No wonder! This method of driving project deliverables is being used in various processes and by me for my relocation.
Here is a high-level account of my relocation using the agile methodology and principles starting with a two-week sprint. First, my Sprint included a plan to hash-out what needed to be done, how it was going to be done, resources needed when it was going to be done and specific descriptions of my success criteria for each task completed. I continually performed reviews of my tasks when completed to gauge my definition of done and to ensure a stream of improvement in tasks performance. I performed a one-person stand up in the mornings before going to work to understand the prior task, impediments and what/how fixes that needed to be done to address setbacks. In a nutshell, this was how my agile relocation took place and here is my detailed account starting with Sprint Planning.
My Sprint Planning
As an Agile enthusiast, my curiosity led me to apply agile in my relocation project. As a result, I defined my work by identifying my to-do tasks as followed;
- Provide and define a theme
- Identified services to transfer and services cancel
- Contract negotiations and re-negotiations
- Decide duration of the sprint (one week or two weeks)
- Create my backlog and add my stories
- Tasking my stories
- Assigning a budget
- Identify additional resources needed besides me
- Select and identify needed tools
- Manage communication and scheduling
- Manage and provide my resources with their needs (food, accommodation, and comfort, etc.)
You could tell I wore many hats for this project, but the focus of this article is to provide insight on how the planning for each sprint went, what got accomplished and what my takeaway is from applying Agile to my relocation.
Week One – Sprint One
At this point, I was ready to embark on the first sprint once I had tasked my stories and committed to working them. My tasks were categorized as small, medium and large representing the story sizes. Some of the tasks performed included sourcing empty boxes from Walmart to cut cost as suggested by my older sister. I had a task to visit Walmart to collect boxes which had to be done very early in the morning. My sister is always strategic when it comes to cost saving technics, and as such, I stole some few ideas from her. I ended up with more boxes than I anticipated which saved me over a hundred dollars that ordinarily would have been spent on purchasing same items from U-Haul. I also performed a clean out of the old house by identifying things that could be given out and boxed them up. With the clean out done, I organized my belongings one room after the other and categorized each room’s content. At the end of week one, I had already boxed, moved, and set up about 50% of my belongings at the new place while having services situated simultaneously. The idea of moving boxed items whenever I had a service set up at the new location, made it quite easy for me to incrementally perform my tasks. That way, the return in value, cost and time was very significant. It is also worthy of note that, all tasks were time boxed meaning completion of the task was based on story size, commitment, complexity and return on value.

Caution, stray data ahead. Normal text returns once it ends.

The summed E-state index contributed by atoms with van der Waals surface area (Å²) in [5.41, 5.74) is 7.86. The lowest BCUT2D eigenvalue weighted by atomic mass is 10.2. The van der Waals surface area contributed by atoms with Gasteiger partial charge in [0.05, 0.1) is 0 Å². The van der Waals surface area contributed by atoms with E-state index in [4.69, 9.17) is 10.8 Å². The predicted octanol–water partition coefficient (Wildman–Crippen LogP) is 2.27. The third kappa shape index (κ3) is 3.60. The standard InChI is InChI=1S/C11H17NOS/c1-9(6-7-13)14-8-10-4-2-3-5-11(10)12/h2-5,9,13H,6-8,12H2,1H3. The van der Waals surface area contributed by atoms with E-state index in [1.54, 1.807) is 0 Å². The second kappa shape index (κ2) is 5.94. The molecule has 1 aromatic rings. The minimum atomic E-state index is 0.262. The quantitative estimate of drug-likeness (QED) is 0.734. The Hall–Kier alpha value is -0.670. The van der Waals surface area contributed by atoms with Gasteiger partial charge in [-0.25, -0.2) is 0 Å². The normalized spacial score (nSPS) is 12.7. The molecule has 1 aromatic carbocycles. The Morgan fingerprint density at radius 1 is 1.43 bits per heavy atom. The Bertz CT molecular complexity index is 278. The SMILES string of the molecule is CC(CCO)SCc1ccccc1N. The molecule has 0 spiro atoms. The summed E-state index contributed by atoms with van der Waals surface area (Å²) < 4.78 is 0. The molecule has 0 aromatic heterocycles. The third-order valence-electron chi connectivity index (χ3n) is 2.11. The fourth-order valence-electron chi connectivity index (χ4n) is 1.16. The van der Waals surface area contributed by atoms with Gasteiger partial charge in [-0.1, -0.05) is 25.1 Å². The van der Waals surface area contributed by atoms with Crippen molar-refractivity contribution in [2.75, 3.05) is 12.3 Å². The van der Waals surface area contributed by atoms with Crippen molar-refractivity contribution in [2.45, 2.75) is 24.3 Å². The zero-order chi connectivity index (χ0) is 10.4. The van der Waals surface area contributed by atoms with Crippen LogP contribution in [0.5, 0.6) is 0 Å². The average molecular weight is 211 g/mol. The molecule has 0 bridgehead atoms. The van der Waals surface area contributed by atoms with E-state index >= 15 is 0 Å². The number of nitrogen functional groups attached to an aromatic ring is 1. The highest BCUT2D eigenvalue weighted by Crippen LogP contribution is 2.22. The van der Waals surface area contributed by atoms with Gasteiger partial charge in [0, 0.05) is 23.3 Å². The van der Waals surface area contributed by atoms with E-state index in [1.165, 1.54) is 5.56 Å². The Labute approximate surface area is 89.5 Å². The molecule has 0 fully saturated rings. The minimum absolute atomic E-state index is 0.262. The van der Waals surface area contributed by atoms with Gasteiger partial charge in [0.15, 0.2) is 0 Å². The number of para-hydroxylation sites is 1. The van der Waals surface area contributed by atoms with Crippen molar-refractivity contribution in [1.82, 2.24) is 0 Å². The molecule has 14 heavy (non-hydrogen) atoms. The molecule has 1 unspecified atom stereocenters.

Week Two- Sprint 2
In week two I focused on moving the larger items like chairs, bedroom cabinets, office table, center table, washer, and dryer. Obviously, I called a few favors from some friends to assist with the heavy items. As part of my week two sprint task, I requested for a vacation, made an early reservation for a moving van and set up my security system install for a day before my vacation. As I recall, after work on the day before my vacation, I drove straight to the new place, and the technician showed up exactly 20 minutes after that. Again, I could move and sort my belongings while the technician set up my security system for the house. My refrigerator was delivered on the same day I set up the alarm. In all, I had three major high priority tasks completed in one day.
On the morning of the move, after picking up the reserved van, it took my team of three about 45 minutes to load up the van and another 45 minutes to offload it at the new location. We split the task in a fashion that had resources focusing on areas of strength and proficiency. Judging by my break down, about 85 – 90% of the relocation was managed and completed with no complications. When we did run into issues, the framework allowed great flexibility that in turn put us on track. Though one can never be done with a move within the first week, I could proudly say, the place was livable and well sorted. Agile remains a viable framework for all processes/practices, and I can attest to its relevance to moving.
Summary and Takeaway
In all, here are some points to think about as you plan your next move or process;
- Iterative planning and prioritization always provide insight along with needed manageability of tasks
- Secondly, care and respect for people is what is needed to drive productivity especially when people are helping you in a process
- Always plan for the unforeseen. It is pertinent to be responsive versus reactive as being flexible is a necessary ingredient for agile framework application
- Maintain principle and standards. Capacity and velocity management are very critical to agile success. Do not compromise your deliverable by over tasking
- Every task should add value that leads to the overall goal or objective
- Understand and manage dependencies
- Know the strengths of your resources
- Convert weaknesses to opportunity